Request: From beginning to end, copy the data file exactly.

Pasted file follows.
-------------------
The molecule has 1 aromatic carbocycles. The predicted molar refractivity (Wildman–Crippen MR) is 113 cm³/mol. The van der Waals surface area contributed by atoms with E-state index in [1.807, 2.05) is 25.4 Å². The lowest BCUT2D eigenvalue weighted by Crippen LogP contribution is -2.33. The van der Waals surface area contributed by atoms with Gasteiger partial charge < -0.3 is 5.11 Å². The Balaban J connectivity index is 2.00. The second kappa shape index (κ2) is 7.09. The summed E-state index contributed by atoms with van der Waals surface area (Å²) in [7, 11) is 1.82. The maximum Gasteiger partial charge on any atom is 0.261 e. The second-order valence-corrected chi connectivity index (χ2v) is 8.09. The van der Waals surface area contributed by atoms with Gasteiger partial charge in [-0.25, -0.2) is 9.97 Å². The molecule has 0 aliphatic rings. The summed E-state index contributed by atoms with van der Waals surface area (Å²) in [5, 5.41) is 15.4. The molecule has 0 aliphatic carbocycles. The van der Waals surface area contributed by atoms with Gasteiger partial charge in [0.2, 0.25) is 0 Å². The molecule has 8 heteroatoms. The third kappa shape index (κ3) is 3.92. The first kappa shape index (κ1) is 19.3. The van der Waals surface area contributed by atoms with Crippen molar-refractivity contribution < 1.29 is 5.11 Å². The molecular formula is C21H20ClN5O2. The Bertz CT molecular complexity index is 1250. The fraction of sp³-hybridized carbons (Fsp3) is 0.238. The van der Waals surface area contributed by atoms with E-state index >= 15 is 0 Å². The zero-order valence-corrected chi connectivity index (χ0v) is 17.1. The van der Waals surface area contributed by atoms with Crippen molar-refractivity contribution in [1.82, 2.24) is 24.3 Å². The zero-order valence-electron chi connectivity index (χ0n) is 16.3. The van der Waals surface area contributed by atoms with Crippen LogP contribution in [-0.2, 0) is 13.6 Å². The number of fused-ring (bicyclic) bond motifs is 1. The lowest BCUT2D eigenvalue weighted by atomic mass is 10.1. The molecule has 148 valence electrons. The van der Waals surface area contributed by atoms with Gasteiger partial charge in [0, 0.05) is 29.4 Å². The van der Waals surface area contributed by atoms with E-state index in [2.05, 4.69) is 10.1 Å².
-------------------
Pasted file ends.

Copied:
The molecule has 1 aromatic carbocycles. The predicted molar refractivity (Wildman–Crippen MR) is 113 cm³/mol. The van der Waals surface area contributed by atoms with E-state index in [1.807, 2.05) is 25.4 Å². The lowest BCUT2D eigenvalue weighted by Crippen LogP contribution is -2.33. The van der Waals surface area contributed by atoms with Gasteiger partial charge < -0.3 is 5.11 Å². The Balaban J connectivity index is 2.00. The second kappa shape index (κ2) is 7.09. The summed E-state index contributed by atoms with van der Waals surface area (Å²) in [7, 11) is 1.82. The maximum Gasteiger partial charge on any atom is 0.261 e. The second-order valence-corrected chi connectivity index (χ2v) is 8.09. The van der Waals surface area contributed by atoms with Gasteiger partial charge in [-0.25, -0.2) is 9.97 Å². The molecule has 0 aliphatic rings. The summed E-state index contributed by atoms with van der Waals surface area (Å²) in [5, 5.41) is 15.4. The molecule has 0 aliphatic carbocycles. The van der Waals surface area contributed by atoms with Gasteiger partial charge in [0.2, 0.25) is 0 Å². The molecule has 8 heteroatoms. The third kappa shape index (κ3) is 3.92. The first kappa shape index (κ1) is 19.3. The van der Waals surface area contributed by atoms with Crippen molar-refractivity contribution < 1.29 is 5.11 Å². The molecular formula is C21H20ClN5O2. The Bertz CT molecular complexity index is 1250. The fraction of sp³-hybridized carbons (Fsp3) is 0.238. The van der Waals surface area contributed by atoms with E-state index >= 15 is 0 Å². The zero-order valence-corrected chi connectivity index (χ0v) is 17.1. The van der Waals surface area contributed by atoms with Crippen molar-refractivity contribution in [1.82, 2.24) is 24.3 Å². The zero-order valence-electron chi connectivity index (χ0n) is 16.3. The van der Waals surface area contributed by atoms with Crippen LogP contribution in [-0.2, 0) is 13.6 Å². The number of fused-ring (bicyclic) bond motifs is 1. The lowest BCUT2D eigenvalue weighted by atomic mass is 10.1. The molecule has 148 valence electrons. The van der Waals surface area contributed by atoms with Gasteiger partial charge in [0, 0.05) is 29.4 Å². The van der Waals surface area contributed by atoms with E-state index in [2.05, 4.69) is 10.1 Å².